Maybe I’m in the minority who is not compelled by an article title that asks a simple question. Perhaps my newfound elitism is finally showing as a blogger. I know many writers, good writers, who are perfectly content with a title like, “Is Peyton Manning better than Tom Brady?” However I would be much more compelled with a title like “Peyton Manning and Tom Brady Arm Their Battleships for Another Round.” Even if the articles are exactly the same, as a reader I am much more compelled by the second title. I am much more willing to give the blog a chance.
In an Internet age with ever growing bloggers and prophetic voices vying for readers’ attention and the Tweeters of the world giving their opinion in 140 characters for less, a flat title can flat line blog traffic. I believe in the idea of always questioning the unanswered questions of our time, even in sports, but questions at the beginning are unsettling for a reader. Use your authority, save the questions for more trivial pursuits.
Monday, the Colorado Avalanche lost to the Detroit Red Wings sinking into last place in the NHL, while the Denver Pioneers fired two-time NCAA Champion coach George Gwozdecky. Unfortunately, neither of the state’s two premiere programs is stirring up enthusiasm that their best days are ahead of them. Nostalgic memories of both teams’ two championships are leaving hockey fans in the region skating on thin ice. With hockey at the highest levels melting before our eyes, it seems that a simple phone call could create a new favorable arrangement. Continue reading “Fired Denver Pioneers Coach George Gwozdecky Escalates Colorado Avalanche”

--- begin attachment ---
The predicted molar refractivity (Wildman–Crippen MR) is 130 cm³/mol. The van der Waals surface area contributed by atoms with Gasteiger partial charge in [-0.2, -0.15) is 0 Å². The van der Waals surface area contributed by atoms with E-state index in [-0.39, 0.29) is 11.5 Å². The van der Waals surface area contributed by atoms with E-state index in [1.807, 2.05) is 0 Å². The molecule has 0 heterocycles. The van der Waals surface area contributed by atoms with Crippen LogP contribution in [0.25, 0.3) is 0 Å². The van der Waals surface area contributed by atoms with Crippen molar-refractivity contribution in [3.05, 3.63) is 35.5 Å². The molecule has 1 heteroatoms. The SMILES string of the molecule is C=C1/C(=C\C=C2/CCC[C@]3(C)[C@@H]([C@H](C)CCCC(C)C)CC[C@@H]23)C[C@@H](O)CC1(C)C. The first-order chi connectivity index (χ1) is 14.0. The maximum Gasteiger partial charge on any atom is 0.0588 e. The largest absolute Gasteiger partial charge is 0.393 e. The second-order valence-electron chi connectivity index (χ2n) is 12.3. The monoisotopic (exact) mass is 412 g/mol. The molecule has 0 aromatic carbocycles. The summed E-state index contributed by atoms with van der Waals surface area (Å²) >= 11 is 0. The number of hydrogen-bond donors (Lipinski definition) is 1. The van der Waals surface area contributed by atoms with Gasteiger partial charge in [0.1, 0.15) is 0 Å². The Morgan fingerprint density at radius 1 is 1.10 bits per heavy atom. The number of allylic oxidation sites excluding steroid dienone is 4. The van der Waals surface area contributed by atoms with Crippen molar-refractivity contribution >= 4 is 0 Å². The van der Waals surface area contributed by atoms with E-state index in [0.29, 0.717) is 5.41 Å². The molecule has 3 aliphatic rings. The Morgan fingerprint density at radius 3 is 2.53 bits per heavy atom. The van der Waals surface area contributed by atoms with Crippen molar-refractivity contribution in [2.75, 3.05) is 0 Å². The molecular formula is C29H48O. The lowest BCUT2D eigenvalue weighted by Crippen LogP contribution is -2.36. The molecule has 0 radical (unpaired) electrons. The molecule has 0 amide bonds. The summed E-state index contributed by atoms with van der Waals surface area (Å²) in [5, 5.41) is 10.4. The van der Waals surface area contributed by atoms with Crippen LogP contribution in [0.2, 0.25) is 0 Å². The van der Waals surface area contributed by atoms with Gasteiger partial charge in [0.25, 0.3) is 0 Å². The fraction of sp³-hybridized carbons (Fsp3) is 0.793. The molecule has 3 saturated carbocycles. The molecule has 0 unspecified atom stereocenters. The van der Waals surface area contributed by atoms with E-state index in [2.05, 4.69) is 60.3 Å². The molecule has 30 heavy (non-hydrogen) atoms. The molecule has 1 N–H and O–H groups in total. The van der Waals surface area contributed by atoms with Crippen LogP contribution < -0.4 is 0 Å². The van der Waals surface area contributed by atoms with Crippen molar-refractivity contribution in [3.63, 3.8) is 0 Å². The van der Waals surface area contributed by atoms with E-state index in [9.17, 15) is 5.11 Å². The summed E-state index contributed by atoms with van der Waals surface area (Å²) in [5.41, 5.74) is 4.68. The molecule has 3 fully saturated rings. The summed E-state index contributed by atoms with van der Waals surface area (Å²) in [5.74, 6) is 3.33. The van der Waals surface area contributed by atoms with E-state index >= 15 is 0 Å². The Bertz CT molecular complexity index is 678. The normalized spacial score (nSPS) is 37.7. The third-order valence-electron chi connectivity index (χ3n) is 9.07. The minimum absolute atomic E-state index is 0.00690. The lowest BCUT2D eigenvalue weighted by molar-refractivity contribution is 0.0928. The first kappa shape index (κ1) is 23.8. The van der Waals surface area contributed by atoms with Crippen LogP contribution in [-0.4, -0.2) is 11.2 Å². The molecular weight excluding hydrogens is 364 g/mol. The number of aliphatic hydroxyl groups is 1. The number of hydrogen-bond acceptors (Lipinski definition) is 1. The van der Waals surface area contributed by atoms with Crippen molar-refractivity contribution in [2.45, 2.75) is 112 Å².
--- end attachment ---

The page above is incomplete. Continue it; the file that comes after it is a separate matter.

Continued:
On MLB Opening Day 2013, the Colorado Rockies do not have the look of a Division Champion. In breaking down the optimism that surrounds the club each spring, this team presents an interesting case. Continue reading “Colorado Rockies: The Purple Haze of Opening Day Optimism”
The Denver Nuggets and Ty Lawson are set to host Carmelo Anthony and the New York Knicks. Is the return anything more than a hostile homecoming? Continue reading “Nuggets Hold Carmelo Anthony’s Legacy Rather than Bitterness”
March Madness on Ice! There’s no other way to describe the Colorado Avalanche over the last four games. However, unlike the flashy Disney ripoffs of their own shows, the Avs ice version of March madness may finally be translating into a sustainable product. Of course the burgundy and blue showed us this same high-powered attack last March before a nose-dive to end the season. Continue reading “Colorado Avalanche March Madness More Than a Cinderella Story”
Championship teams have a special feel. Whether in retrospect or as they are developing into the presumptive best team in the league, players often talk about the close knit group that develops on the road to victory. In Denver, former Broncos Super Bowl Champions and former Colorado Avalanche Stanley Cup Champions talk about how they are still closest with those specific teams. This brings the rift between Ryan O’Reilly and Matt Duchene into context. They are not about to win a championship together. Continue reading “Ryan O’Reilly Brings Matt Duchene no Closer to a Stanley Cup”
In the fly-over basketball city known as Denver, Colorado, NBA fans are hungry for relevancy. With a talented young team of rising stars in a post Carmelo Anthony city, the Nuggets are improving, but not an elite team yet. This anxiety has once again turned on the Nuggets head coach, who has over 400 wins with the franchise and is the eighth winningest coach in NBA history. Is George Karl a King of the Court? Is he a master strategist in the NBA, best capable of balancing the young immature egos of rising role players? Or is Karl Lord of the Manor, the elder statesman happy to cash in on an easy paycheck, a playoff team and lowered expectations holding the Nuggets back? Continue reading “Denver Nuggets Coach George Karl: King of the Court or Lord of the Manor?”